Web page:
God Is Humble Enough to Be Anonymous
Within the rooms of Alcoholics Anonymous, humility is defined as a clear recognition of who we are followed by a sincere attempt to become what we could be. That is, humility is seeing ourselves as we actually are, good and bad, strong and weak, and acting authentically on those truths. This is not a naive attitude suggesting we have in some way already “arrived.” It is a sincere attempt to state the positive truth that when we face the truth of our shortcomings and the fact that we are powerless to change and begin to let God take our defects away, we have entered the pathway of humility. For the reality is, only God can take away our Sin, our deeply entrenched addictions, and our lifelong character defects. It is on this pathway, where we humbly ask God to remove all these defects of character, that the tools of recovery bring the healing, happiness, and security we have dreamed of. But once more it is only powerlessness and pain that can force us to take the seventh Step into humility.
Humility is a sense of our own humanness. If this is our first experience with the Seventh Step, this may be the point when we first feel a sense of compassion for ourselves. It’s deeply moving to realize for the first time that we’re truly just human and trying our best. We make decisions, both good and bad, and hope things turn out okay. With this knowledge about who we are, we also realize that just as we’re doing our best, so are other people. We feel a real connection with others, knowing that we’re all subject to the same insecurities and failings and that we all have dreams for the future.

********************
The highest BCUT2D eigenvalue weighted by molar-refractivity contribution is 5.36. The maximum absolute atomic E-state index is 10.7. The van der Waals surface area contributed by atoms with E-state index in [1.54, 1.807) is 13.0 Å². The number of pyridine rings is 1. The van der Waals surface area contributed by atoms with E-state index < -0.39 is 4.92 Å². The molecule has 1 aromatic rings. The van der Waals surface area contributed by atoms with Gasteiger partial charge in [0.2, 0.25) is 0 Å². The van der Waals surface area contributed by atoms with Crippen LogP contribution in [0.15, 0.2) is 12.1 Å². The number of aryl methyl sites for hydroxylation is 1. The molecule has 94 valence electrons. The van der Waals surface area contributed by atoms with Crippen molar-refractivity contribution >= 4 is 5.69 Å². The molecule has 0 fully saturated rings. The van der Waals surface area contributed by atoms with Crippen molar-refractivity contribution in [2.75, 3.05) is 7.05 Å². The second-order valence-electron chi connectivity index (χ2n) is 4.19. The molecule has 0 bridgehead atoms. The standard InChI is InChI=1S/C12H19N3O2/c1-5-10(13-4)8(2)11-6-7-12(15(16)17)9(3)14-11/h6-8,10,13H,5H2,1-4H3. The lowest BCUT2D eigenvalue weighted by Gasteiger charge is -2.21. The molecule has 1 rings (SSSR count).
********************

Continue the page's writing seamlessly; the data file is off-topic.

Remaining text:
We need humility for three reasons:
· So that we can recognize the severity of our character defects. One aspect of our addictions is that we tend to deny and minimize the pain they inflict. Therefore as we try to assess our character defects, we may, unless we take a very humble approach, underestimate their severity.
· So that we can acknowledge the limits of human power in addressing these character defects. We cannot do it on our own. We cannot do it by sheer willpower. We cannot do it by our own intellect and reasoning.
· So that we can appreciate the enormity of God’s power to transform lives.
Although Step 7 is the shortest step in terms of wording and is perhaps the least discussed in recovery groups, it is probably the most potent of the twelve. It embodies the miracle of transformation as we turn over to God our broken, defective personalities in order that He might mold them into healthy, effective instruments of His will. I know for me, 4 years ago on my own 12-step journey, this was a step I struggle the most with for a time… fully surrendering to God and living second. Allowing his love & guidance to work within my life to make the changes in ME that He saw were needed for a full recovery for a hopeless state of mind, spirit of being I had found myself. A comfort to me in my morning routine included the following prayer from page 76 of the Big Book of Alcoholics Anonymous.
The Seventh Step Prayer
My Creator, I am now willing that You should have all of me, good and bad. I pray that You now remove from me every single defect of character which stands in the way of my usefulness to You and my fellows.
Grant me strength, as I go out from here, to do Your bidding. Amen.
Apostle Paul may have said it best, about God’s enduring Love for us – even if we are not humble enough or ready to seek him – He is there and constant. Working anonymously through our lives until we are ready to seek him wholeheartedly and in full surrender to remove our defect of character and mold us as He know we were meant to be and serve him here on this wondrous earth.
“Love bears all things, believes all things, hopes all things, and endures all things.” –1 Corinthians 13:7
-Laurie Faith Gibson